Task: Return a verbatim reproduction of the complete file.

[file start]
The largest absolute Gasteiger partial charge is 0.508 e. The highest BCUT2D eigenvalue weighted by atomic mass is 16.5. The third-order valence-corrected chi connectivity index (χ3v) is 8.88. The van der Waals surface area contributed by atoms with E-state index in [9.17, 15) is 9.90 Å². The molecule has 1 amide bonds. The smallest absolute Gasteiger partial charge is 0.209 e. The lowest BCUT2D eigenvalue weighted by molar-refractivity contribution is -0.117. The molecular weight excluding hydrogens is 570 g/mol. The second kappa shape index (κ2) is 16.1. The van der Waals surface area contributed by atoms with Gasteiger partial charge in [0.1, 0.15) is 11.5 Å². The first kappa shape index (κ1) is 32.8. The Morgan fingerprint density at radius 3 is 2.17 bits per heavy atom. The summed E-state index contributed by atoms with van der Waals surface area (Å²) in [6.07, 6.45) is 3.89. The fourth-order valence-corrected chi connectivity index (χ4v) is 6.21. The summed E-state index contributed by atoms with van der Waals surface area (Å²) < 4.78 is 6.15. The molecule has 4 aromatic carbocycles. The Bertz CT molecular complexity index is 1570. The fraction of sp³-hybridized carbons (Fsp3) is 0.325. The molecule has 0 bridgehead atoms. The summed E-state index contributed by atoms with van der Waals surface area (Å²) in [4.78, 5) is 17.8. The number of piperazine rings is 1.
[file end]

The largest absolute Gasteiger partial charge is 0.508 e. The highest BCUT2D eigenvalue weighted by atomic mass is 16.5. The third-order valence-corrected chi connectivity index (χ3v) is 8.88. The van der Waals surface area contributed by atoms with E-state index in [9.17, 15) is 9.90 Å². The molecule has 1 amide bonds. The smallest absolute Gasteiger partial charge is 0.209 e. The lowest BCUT2D eigenvalue weighted by molar-refractivity contribution is -0.117. The molecular weight excluding hydrogens is 570 g/mol. The second kappa shape index (κ2) is 16.1. The van der Waals surface area contributed by atoms with Gasteiger partial charge in [0.1, 0.15) is 11.5 Å². The first kappa shape index (κ1) is 32.8. The Morgan fingerprint density at radius 3 is 2.17 bits per heavy atom. The summed E-state index contributed by atoms with van der Waals surface area (Å²) in [6.07, 6.45) is 3.89. The fourth-order valence-corrected chi connectivity index (χ4v) is 6.21. The summed E-state index contributed by atoms with van der Waals surface area (Å²) < 4.78 is 6.15. The molecule has 4 aromatic carbocycles. The Bertz CT molecular complexity index is 1570. The fraction of sp³-hybridized carbons (Fsp3) is 0.325. The molecule has 0 bridgehead atoms. The summed E-state index contributed by atoms with van der Waals surface area (Å²) in [4.78, 5) is 17.8. The number of piperazine rings is 1.